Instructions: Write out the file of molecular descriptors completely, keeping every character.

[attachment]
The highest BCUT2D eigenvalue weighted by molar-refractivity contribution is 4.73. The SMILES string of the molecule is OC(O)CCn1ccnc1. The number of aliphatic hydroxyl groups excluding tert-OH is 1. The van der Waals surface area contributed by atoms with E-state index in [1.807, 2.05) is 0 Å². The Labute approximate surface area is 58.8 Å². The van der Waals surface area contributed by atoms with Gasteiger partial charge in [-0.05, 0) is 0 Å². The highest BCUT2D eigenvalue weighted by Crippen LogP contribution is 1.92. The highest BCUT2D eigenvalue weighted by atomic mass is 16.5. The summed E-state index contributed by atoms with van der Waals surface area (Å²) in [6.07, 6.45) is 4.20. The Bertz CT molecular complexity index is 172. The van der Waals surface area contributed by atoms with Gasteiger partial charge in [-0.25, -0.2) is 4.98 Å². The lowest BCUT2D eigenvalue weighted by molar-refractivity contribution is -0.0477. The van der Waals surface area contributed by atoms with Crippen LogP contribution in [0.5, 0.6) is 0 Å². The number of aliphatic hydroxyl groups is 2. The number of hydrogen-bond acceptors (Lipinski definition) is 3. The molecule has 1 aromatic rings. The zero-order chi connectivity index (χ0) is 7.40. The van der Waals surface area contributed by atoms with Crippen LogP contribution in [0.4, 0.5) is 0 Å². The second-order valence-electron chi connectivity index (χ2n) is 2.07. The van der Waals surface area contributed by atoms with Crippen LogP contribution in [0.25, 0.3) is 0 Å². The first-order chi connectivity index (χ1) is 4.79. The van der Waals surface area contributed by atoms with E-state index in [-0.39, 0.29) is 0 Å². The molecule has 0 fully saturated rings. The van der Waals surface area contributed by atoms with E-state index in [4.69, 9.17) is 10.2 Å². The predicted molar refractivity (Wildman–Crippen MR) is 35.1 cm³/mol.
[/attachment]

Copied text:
The highest BCUT2D eigenvalue weighted by molar-refractivity contribution is 4.73. The SMILES string of the molecule is OC(O)CCn1ccnc1. The number of aliphatic hydroxyl groups excluding tert-OH is 1. The van der Waals surface area contributed by atoms with E-state index in [1.807, 2.05) is 0 Å². The Labute approximate surface area is 58.8 Å². The van der Waals surface area contributed by atoms with Gasteiger partial charge in [-0.05, 0) is 0 Å². The highest BCUT2D eigenvalue weighted by Crippen LogP contribution is 1.92. The highest BCUT2D eigenvalue weighted by atomic mass is 16.5. The summed E-state index contributed by atoms with van der Waals surface area (Å²) in [6.07, 6.45) is 4.20. The Bertz CT molecular complexity index is 172. The van der Waals surface area contributed by atoms with Gasteiger partial charge in [-0.25, -0.2) is 4.98 Å². The lowest BCUT2D eigenvalue weighted by molar-refractivity contribution is -0.0477. The van der Waals surface area contributed by atoms with Crippen LogP contribution in [0.5, 0.6) is 0 Å². The number of aliphatic hydroxyl groups is 2. The number of hydrogen-bond acceptors (Lipinski definition) is 3. The molecule has 1 aromatic rings. The zero-order chi connectivity index (χ0) is 7.40. The van der Waals surface area contributed by atoms with Crippen LogP contribution in [0.4, 0.5) is 0 Å². The second-order valence-electron chi connectivity index (χ2n) is 2.07. The van der Waals surface area contributed by atoms with Crippen LogP contribution in [0.25, 0.3) is 0 Å². The first-order chi connectivity index (χ1) is 4.79. The van der Waals surface area contributed by atoms with E-state index in [-0.39, 0.29) is 0 Å². The molecule has 0 fully saturated rings. The van der Waals surface area contributed by atoms with E-state index in [4.69, 9.17) is 10.2 Å². The predicted molar refractivity (Wildman–Crippen MR) is 35.1 cm³/mol.